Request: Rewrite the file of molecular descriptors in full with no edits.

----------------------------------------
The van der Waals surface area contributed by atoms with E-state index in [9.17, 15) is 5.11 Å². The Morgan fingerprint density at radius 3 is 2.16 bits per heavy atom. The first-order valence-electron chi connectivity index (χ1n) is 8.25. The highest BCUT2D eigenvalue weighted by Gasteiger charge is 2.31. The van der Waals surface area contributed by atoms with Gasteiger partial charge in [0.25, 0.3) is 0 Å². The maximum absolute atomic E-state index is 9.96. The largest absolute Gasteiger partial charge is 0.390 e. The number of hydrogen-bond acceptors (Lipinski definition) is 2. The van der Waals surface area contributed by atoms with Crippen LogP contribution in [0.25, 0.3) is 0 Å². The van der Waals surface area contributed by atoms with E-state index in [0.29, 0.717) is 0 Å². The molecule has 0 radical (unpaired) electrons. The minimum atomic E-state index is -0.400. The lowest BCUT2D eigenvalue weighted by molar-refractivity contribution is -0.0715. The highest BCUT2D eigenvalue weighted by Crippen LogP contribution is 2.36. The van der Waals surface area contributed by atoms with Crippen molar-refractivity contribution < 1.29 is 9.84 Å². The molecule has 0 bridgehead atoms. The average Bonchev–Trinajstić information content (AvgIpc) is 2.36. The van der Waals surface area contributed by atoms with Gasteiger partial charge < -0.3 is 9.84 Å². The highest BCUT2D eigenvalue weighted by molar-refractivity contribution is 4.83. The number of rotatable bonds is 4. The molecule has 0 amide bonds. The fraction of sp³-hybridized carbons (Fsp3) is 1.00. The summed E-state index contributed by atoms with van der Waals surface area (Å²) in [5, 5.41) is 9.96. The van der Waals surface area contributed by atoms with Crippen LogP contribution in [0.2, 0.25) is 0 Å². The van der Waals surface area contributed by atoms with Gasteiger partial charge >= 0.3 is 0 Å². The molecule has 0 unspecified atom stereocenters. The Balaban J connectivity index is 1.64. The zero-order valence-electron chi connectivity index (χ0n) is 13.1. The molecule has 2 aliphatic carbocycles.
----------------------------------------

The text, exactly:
The van der Waals surface area contributed by atoms with E-state index in [9.17, 15) is 5.11 Å². The Morgan fingerprint density at radius 3 is 2.16 bits per heavy atom. The first-order valence-electron chi connectivity index (χ1n) is 8.25. The highest BCUT2D eigenvalue weighted by Gasteiger charge is 2.31. The van der Waals surface area contributed by atoms with Gasteiger partial charge in [0.25, 0.3) is 0 Å². The maximum absolute atomic E-state index is 9.96. The largest absolute Gasteiger partial charge is 0.390 e. The number of hydrogen-bond acceptors (Lipinski definition) is 2. The van der Waals surface area contributed by atoms with Crippen LogP contribution in [0.25, 0.3) is 0 Å². The van der Waals surface area contributed by atoms with E-state index in [0.29, 0.717) is 0 Å². The molecule has 0 radical (unpaired) electrons. The minimum atomic E-state index is -0.400. The lowest BCUT2D eigenvalue weighted by molar-refractivity contribution is -0.0715. The highest BCUT2D eigenvalue weighted by Crippen LogP contribution is 2.36. The van der Waals surface area contributed by atoms with Crippen molar-refractivity contribution < 1.29 is 9.84 Å². The molecule has 0 bridgehead atoms. The average Bonchev–Trinajstić information content (AvgIpc) is 2.36. The van der Waals surface area contributed by atoms with Gasteiger partial charge < -0.3 is 9.84 Å². The highest BCUT2D eigenvalue weighted by molar-refractivity contribution is 4.83. The number of rotatable bonds is 4. The molecule has 0 amide bonds. The fraction of sp³-hybridized carbons (Fsp3) is 1.00. The summed E-state index contributed by atoms with van der Waals surface area (Å²) in [5, 5.41) is 9.96. The van der Waals surface area contributed by atoms with Crippen LogP contribution in [0.2, 0.25) is 0 Å². The van der Waals surface area contributed by atoms with Gasteiger partial charge >= 0.3 is 0 Å². The molecule has 0 unspecified atom stereocenters. The Balaban J connectivity index is 1.64. The zero-order valence-electron chi connectivity index (χ0n) is 13.1. The molecule has 2 aliphatic carbocycles.